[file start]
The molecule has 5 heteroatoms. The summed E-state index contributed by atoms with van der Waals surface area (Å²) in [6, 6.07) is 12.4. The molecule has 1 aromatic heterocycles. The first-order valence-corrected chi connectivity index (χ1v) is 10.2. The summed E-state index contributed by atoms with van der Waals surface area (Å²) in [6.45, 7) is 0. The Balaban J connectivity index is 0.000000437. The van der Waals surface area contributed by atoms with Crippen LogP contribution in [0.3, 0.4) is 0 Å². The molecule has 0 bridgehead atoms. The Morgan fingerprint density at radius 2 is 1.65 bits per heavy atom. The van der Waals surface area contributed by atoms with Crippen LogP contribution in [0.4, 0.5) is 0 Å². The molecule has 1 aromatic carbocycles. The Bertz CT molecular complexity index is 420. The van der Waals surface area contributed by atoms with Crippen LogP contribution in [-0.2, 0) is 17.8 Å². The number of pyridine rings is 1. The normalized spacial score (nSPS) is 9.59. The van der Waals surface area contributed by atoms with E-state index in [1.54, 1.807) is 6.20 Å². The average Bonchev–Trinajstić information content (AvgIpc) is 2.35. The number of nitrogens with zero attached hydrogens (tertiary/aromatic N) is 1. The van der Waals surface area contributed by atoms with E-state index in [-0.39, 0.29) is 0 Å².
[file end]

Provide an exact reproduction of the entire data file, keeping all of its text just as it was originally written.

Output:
The molecule has 5 heteroatoms. The summed E-state index contributed by atoms with van der Waals surface area (Å²) in [6, 6.07) is 12.4. The molecule has 1 aromatic heterocycles. The first-order valence-corrected chi connectivity index (χ1v) is 10.2. The summed E-state index contributed by atoms with van der Waals surface area (Å²) in [6.45, 7) is 0. The Balaban J connectivity index is 0.000000437. The van der Waals surface area contributed by atoms with Crippen LogP contribution in [0.3, 0.4) is 0 Å². The molecule has 0 bridgehead atoms. The Morgan fingerprint density at radius 2 is 1.65 bits per heavy atom. The van der Waals surface area contributed by atoms with Crippen LogP contribution in [0.4, 0.5) is 0 Å². The molecule has 1 aromatic carbocycles. The Bertz CT molecular complexity index is 420. The van der Waals surface area contributed by atoms with Crippen LogP contribution in [-0.2, 0) is 17.8 Å². The number of pyridine rings is 1. The normalized spacial score (nSPS) is 9.59. The van der Waals surface area contributed by atoms with E-state index in [1.54, 1.807) is 6.20 Å². The average Bonchev–Trinajstić information content (AvgIpc) is 2.35. The number of nitrogens with zero attached hydrogens (tertiary/aromatic N) is 1. The van der Waals surface area contributed by atoms with E-state index in [-0.39, 0.29) is 0 Å².